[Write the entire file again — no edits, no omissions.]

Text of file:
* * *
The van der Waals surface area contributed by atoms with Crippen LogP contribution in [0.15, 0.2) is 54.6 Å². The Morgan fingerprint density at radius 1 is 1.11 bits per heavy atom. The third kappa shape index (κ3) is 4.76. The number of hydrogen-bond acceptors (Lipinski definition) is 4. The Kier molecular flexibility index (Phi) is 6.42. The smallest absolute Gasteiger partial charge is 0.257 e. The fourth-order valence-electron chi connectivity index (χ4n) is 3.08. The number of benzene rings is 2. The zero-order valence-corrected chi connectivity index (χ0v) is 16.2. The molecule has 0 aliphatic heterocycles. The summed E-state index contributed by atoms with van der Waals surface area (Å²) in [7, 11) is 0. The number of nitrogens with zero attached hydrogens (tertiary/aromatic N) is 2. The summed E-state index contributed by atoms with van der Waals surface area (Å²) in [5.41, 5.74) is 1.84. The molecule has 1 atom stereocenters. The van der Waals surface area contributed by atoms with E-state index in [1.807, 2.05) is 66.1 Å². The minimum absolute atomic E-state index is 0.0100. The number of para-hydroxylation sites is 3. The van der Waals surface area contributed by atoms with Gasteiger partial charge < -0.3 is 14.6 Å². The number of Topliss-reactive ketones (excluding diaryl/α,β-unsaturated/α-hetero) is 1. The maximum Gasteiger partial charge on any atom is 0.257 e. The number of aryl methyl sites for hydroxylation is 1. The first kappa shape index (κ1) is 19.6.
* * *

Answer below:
The van der Waals surface area contributed by atoms with Crippen LogP contribution in [0.15, 0.2) is 54.6 Å². The Morgan fingerprint density at radius 1 is 1.11 bits per heavy atom. The third kappa shape index (κ3) is 4.76. The number of hydrogen-bond acceptors (Lipinski definition) is 4. The Kier molecular flexibility index (Phi) is 6.42. The smallest absolute Gasteiger partial charge is 0.257 e. The fourth-order valence-electron chi connectivity index (χ4n) is 3.08. The number of benzene rings is 2. The zero-order valence-corrected chi connectivity index (χ0v) is 16.2. The molecule has 0 aliphatic heterocycles. The summed E-state index contributed by atoms with van der Waals surface area (Å²) in [7, 11) is 0. The number of nitrogens with zero attached hydrogens (tertiary/aromatic N) is 2. The summed E-state index contributed by atoms with van der Waals surface area (Å²) in [5.41, 5.74) is 1.84. The molecule has 1 atom stereocenters. The van der Waals surface area contributed by atoms with E-state index in [1.807, 2.05) is 66.1 Å². The minimum absolute atomic E-state index is 0.0100. The number of para-hydroxylation sites is 3. The van der Waals surface area contributed by atoms with Gasteiger partial charge < -0.3 is 14.6 Å². The number of Topliss-reactive ketones (excluding diaryl/α,β-unsaturated/α-hetero) is 1. The maximum Gasteiger partial charge on any atom is 0.257 e. The number of aryl methyl sites for hydroxylation is 1. The first kappa shape index (κ1) is 19.6.